greenman doll

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This greenman doll is bendable! Your kids will love hanging one from a tree branch or from an Ôstara basket. Here’s how I made it:

greenman doll template

Print out the template above. (If you copy and paste onto a word document, it should fill up half the page in landscape mode. If it doesn’t, shrink or expand to get the right size.) This doll is actually sewn before it is cut out, so you’ll need to trace the pattern onto the wrong side of your fabric. I used an iron-on transfer pencil and traced over the outline, then ironed it onto back of the fabric. With the right sides of two pieces of fabric facing each other and pinned in place on the corners, sew (a very fine stitch) on the lines all the way around. Now cut closely around the outside of the lines you’ve sewn. To turn the doll right side out, cut a small slit in the middle of the doll’s chest. Use a skewer get the skinny parts all the way pushed out. (Sorry I don’t have pictures for these first few steps… this doll has actually been in my basket of unfinished projects for years- from when I still had a working sewing machine.)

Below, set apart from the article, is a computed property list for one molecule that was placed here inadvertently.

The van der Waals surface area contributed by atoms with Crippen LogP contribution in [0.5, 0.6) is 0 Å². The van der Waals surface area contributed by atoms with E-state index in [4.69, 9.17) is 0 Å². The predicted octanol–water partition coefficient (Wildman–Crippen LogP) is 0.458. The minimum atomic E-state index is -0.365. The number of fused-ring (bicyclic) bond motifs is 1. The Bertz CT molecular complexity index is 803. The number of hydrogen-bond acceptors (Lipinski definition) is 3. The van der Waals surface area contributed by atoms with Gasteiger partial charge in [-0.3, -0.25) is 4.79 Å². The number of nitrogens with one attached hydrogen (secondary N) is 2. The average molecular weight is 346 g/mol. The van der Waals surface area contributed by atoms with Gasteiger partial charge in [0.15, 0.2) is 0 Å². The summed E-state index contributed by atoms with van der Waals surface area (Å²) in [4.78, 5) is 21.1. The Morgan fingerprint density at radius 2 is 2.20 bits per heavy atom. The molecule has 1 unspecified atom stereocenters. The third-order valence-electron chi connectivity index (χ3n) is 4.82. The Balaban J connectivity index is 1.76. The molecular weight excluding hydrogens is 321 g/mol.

becoming a greenman

When you’ve got it all turned out, take a couple of chenille stems and twist one in the middle to the size of the doll’s head, and twist the ends down to form loops for the hands. Tape sharp ends down. The other chenille stem is for the legs. Bend it in half and twist loops at the ends for the feet. Tape sharp ends down. Insert chenille stems into the doll casing through the slit cut in the chest. When they are in place, fill the doll with stuffing, putting in little bits at a time and pushing into place with a skewer. When the stuffing is even all over, sew the slit in the chest closed by hand.

greenman doll comes to life